Professor David Tannor
Two Hundred Years after Hamilton:
Exploring New Formulations of Classical and Quantum Mechanics
Host: Laura Gagliardi
TBD – To be Rescheduled
David Tannor is the Hermann Mayer Professorial Chair in the Department of Chemical and Biological Physics at the Weizmann Institute of Science. He received his BA from Columbia University followed by PhD work at UCLA and Los Alamos, and was a postdoc at the University of Chicago. His main fields of interest are quantum mechanics, classical-quantum correspondence, light-matter interactions and the active control of chemical reactions using laser light. He is the author of the text Introduction to Quantum Mechanics: A Time-dependent Perspective.
December 10, 2019
2019 Rice-Berry Lecture of the CCTCh
Professor John D. Weeks, University of Maryland, College Park
“Solvation, Structure, and Simulations of Systems with Strong Coulomb Interactions: The Long and Short of It”
3:45 PM | GCIS W301/W303
John D. Weeks is a Distinguished University Professor in the Department of Chemistry and the Institute for Physical Science and Technology at the University of Maryland, College Park. He earned his bachelor’s degree from Harvard University (1965) and then completed his PhD at the University of Chicago working with Stuart Rice (1969). John then moved to the University of California, San Diego for a postdoctoral fellowship in the group of Kurt Shuler. There, along with another postdoc in the group, David Chandler, and Hans Andersen (then an assistant professor at Stanford), he put together an elegant, powerful, and definitive framework to understand the structure of strongly interacting uniform simple liquids. This framework—commonly referred to as WCA in honor of Weeks, Chandler, and Andersen—has been used for understanding the properties of many nonpolar molecular liquids. John then moved to AT&T Bell Labs and pioneered work on the statistical mechanics of interfaces. In particular, John and his co-workers developed a statistical mechanics framework to describe a new transition governing the roughness of crystal interface. They showed that this “roughening” transition falls in the same class as the KTHNY transition that governs topological defect formation in two-dimensional solids. In 1990, John moved to the University of Maryland, College Park where he has been ever since. His recent work focuses on the conceptual development of a general theory of nonuniform ionic and dipolar fluids, focusing on hydrophobic and ionic solvation properties in aqueous solutions. John’s work has been recognized by multiple awards and honors, including elections to the National Academy of Sciences and American Academy of Arts and Sciences, as well as the Joel Henry Hildebrand Award from the American Chemical Society.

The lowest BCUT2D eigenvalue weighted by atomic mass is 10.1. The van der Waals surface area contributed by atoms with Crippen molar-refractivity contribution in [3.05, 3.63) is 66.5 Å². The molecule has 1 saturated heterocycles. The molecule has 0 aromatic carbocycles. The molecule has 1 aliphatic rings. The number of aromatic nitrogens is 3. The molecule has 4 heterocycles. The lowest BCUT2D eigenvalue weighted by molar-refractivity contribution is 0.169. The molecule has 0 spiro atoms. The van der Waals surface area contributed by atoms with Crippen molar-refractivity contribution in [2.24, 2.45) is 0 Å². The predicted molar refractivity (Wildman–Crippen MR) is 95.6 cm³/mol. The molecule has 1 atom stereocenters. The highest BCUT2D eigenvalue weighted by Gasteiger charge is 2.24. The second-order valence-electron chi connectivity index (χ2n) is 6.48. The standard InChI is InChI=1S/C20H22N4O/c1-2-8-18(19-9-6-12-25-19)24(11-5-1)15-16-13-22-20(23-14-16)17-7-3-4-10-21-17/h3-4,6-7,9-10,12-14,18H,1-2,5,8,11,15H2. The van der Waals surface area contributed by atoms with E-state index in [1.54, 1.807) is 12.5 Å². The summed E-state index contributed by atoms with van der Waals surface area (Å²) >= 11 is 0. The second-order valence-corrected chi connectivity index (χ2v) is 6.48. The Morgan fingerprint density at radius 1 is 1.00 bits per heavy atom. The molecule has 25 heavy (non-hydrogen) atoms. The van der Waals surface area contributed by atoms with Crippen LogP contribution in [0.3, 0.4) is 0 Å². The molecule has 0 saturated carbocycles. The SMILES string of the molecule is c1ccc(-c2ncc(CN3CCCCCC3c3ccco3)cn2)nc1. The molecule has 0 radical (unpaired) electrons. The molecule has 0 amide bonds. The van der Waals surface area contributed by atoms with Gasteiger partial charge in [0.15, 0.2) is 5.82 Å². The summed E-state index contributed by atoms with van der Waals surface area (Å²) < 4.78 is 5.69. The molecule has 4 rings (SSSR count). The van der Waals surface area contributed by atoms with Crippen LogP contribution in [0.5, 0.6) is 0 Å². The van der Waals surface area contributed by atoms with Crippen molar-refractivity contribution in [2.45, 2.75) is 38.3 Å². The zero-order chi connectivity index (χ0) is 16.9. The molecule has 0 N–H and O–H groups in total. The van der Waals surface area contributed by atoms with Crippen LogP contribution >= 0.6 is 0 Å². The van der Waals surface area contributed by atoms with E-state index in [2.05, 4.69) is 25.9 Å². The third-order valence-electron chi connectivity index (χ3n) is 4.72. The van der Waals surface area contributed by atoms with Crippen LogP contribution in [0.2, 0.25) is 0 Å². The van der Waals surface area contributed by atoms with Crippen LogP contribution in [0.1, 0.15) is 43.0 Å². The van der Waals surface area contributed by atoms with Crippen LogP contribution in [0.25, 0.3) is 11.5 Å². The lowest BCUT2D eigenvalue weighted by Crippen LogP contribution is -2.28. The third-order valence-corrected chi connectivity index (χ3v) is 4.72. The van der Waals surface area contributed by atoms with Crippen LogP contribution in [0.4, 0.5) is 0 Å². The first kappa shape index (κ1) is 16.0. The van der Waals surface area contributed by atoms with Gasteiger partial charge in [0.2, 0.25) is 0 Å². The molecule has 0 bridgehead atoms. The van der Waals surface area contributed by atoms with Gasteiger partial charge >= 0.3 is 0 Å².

December 10, 2019
Inaugural Rice-Berry Lecture of the CCTCh
Professor Bruce J. Berne, Columbia University